mind you, mums cat loves chloe as does our neighbors cat... We did the glass door thing, then the leash and finally outside in open space, so if the cat felt threatened she could jump the fence for a min or two..

    I've caught Chloe 'herding' mums and the neighbors cat, but they've both swiped her so she's a bit scared of them (quite funny to watch!).. I walked in yesterday at mums to see Chloe giving the cat a bath and the cat just lying there, tried soo hard to get a pic but the cat bolted before i could

    SLow and steady, but at the end of the day some dogs and cat's wont get along...

    On the leash does she want to run after the cat? or does she just want to be AROUND the cat/ protect you?

  7. #17

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    Hi
    I have had her on the lead and she goes insane and seems to even forget I have her on a lead .She barks and barks non stop (kinda worried about my neighbours) So Im going to see how we go today .Oh guess what I got her up this morning from the laundry and NO MESS she went right out and done a pee on the grass .I think she has missed alot of basic training so we will see how we go today

  8. #18
    Join Date
    May 2009
    Location
    SE QLD
    Posts
    845

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    Tilly sounds like a delightful little dog. I do hope you can sort out the cat problem.
    The more people I meet, the more I like my dogs.

  9. #19

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    See if you can find something she really likes to use as a distraction. For example, if she is nuts for a ball or treats work on that, giving her the same command each time. Hopefully as she learns a command for the thing she really loves it can then break through the excitement of seeing the cat.

    Look up Cesar Milan online, her behaviour with the cat is what he terms "red zone" which means she is so completely focussed on that thing (the cat) that little or nothing else can get through to her. You'll see some examples of it in his videos. It is definitely fixable stuff, but requires patience and consistency. You'll get there!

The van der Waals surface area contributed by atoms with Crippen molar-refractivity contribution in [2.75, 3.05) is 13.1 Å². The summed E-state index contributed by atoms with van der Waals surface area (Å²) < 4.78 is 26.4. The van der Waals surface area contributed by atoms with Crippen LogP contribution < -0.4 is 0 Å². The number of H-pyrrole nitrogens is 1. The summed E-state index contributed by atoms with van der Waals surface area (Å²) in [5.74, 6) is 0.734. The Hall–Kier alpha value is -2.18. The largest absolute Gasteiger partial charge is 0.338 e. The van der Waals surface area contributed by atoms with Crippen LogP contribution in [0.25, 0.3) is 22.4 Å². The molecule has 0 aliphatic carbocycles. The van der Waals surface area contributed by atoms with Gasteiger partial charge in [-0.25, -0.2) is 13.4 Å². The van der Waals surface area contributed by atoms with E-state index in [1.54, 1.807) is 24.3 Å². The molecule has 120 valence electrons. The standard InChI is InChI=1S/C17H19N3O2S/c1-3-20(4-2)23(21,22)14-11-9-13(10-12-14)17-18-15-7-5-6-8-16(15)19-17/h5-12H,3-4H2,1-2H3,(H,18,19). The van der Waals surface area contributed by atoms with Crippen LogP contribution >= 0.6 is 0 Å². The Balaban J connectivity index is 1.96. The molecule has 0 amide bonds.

10. #20
    Join Date
    Nov 2009
    Location
    Near Newcastle, NSW
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    4,215

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    In a perfect world...cats and dogs would live harmoniously...but unfortunately it is often not the case

    Along with our 2 staffies...we have 2 cats. One of them absolutely hates the dogs and more or less stay upstairs where the dogs can't get to her...the other one has grown up with a big, male rottweiler, so he couldn't care less.

    Cats trigger the prey drive in almost all dogs because they run! My male cat has learned to sit still and let them sniff him and the novelty wears off from the dogs point of view. We have had to get the cat's head out of Sumo's mouth, because he ran and Sumo was quicker...Sumo didn't hurt him, but was definitely reprimanded...that behaviour is NOT acceptable!

    Introducing cats and dogs must be done slowly and carefully. The cat must ALWAYS have an out, because if it feels cornered...it could severely hurt your dog.

    I hope your little puppy is doing great and it is lovely to hear she is great with the kids and that you saved her from someone who didn't care...GOOD ON YA!!!